Truck Completes First Driverless Shipment: Beer
A self-driving truck has completed a delivery of goods for a company for the first time.
The truck recently transported a full load of Budweiser beer in the western state of Colorado. The vehicle drove without the assistance of a driver for most of the 190-kilometer trip without problems.
Otto, a company owned by the ride-sharing business Uber, operated the driverless truck.
High-tech beer run
The truck carried about 50,000 cans of beer from the city of Fort Collins to Colorado Springs. During that time, the vehicle kept an average speed of about 89 kilometers per hour during the two-hour trip, Otto said.
The delivery was the world’s first successful shipment by a self-driving truck, according to Otto and Budweiser’s owner, Anheuser-Busch.
The company said a trained driver was inside the truck for the entire trip. But he only sat in front and drove the truck as it was entering and leaving the interstate highway. The rest of the time, he sat in a part of the truck used for relaxing and sleeping.
Not for city driving
Otto’s autonomous technology is designed for use only on highways. These wide roads do not have traffic stops or people crossing the road. The technology, including parts and software, can be added to existing trucks for about $30,000.
Otto’s co-founder is Anthony Levandowski, a former self-driving car engineer for Google. He said he thinks the most important thing computers will do over the next ten years is drive cars and trucks for people.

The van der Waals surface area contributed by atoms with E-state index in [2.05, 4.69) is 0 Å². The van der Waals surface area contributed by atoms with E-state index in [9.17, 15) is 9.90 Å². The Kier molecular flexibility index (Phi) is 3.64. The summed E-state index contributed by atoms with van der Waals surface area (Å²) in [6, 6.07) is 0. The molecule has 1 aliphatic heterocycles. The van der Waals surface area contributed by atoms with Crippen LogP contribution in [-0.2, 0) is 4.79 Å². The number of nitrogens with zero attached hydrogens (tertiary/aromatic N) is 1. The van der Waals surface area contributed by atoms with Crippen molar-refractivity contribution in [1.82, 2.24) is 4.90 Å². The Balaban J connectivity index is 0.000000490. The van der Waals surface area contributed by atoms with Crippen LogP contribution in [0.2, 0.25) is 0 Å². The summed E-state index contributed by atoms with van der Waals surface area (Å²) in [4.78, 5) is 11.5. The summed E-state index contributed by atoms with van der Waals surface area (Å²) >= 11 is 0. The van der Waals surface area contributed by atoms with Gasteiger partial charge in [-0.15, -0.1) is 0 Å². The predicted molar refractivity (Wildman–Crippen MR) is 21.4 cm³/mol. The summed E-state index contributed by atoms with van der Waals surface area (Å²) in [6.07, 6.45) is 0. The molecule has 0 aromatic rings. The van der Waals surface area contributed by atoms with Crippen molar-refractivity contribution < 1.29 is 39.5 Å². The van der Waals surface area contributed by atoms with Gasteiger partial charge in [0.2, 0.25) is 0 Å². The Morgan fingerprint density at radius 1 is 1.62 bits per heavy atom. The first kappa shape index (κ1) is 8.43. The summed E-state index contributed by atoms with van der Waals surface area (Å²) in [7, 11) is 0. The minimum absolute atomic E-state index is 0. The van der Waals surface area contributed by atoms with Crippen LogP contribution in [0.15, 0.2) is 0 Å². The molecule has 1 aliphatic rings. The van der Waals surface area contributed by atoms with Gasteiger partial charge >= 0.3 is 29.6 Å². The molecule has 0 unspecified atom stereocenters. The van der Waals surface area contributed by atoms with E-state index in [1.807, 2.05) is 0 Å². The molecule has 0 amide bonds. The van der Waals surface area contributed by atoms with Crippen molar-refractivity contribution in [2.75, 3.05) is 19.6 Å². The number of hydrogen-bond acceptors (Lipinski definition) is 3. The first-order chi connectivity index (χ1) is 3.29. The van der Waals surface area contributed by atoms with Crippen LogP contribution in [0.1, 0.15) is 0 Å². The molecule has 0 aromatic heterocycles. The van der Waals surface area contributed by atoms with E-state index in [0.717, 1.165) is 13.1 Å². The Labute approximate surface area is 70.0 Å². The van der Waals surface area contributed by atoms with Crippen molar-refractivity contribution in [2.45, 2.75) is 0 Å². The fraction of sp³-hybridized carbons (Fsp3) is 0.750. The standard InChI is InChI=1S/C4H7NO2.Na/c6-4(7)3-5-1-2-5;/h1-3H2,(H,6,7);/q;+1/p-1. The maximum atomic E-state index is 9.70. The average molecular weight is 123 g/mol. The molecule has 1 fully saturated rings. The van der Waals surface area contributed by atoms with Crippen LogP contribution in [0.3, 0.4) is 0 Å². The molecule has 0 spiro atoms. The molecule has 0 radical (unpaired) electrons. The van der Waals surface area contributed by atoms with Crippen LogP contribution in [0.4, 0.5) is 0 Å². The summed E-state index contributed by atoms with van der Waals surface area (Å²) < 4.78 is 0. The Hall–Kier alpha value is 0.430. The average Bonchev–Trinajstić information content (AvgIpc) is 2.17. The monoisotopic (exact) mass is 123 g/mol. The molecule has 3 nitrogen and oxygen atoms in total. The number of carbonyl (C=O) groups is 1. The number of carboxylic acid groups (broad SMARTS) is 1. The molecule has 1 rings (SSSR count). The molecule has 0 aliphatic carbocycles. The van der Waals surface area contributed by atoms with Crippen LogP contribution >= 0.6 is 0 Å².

He added that his company is very concerned about safety. He said people should not be afraid to share the roads with Otto’s driverless trucks.
“It’s like a train on software rails,” he explains. “When you see a vehicle driving with nobody in it, you will know that it’s very unlikely to get into a collision.”
Anheuser-Busch said the driverless delivery showed how the technology is becoming the next great innovation in transportation. The company plans to use self-driving trucks to help move more than 1.2 million beer loads each year.
But the company says it will still need people in the driverless future. Humans will be used to do limited driving, oversee the loading process and manage trips.
I’m Bryan Lynn.
Bryan Lynn wrote this story for VOA Learning English, based on reports from Reuters and the Associated Press. Mario Ritter was the editor.
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Words in This Story
delivery – n. ? act of transporting something to a person or place
interstate highway – n. a main road without stops that connects towns and cities across multiple states
relax – v. spend time resting or doing something enjoyable
autonomous – adj. independent, existing separately from other things
collision – n. when two vehicles hit each other in a crash
innovation – n. a new idea, device, or method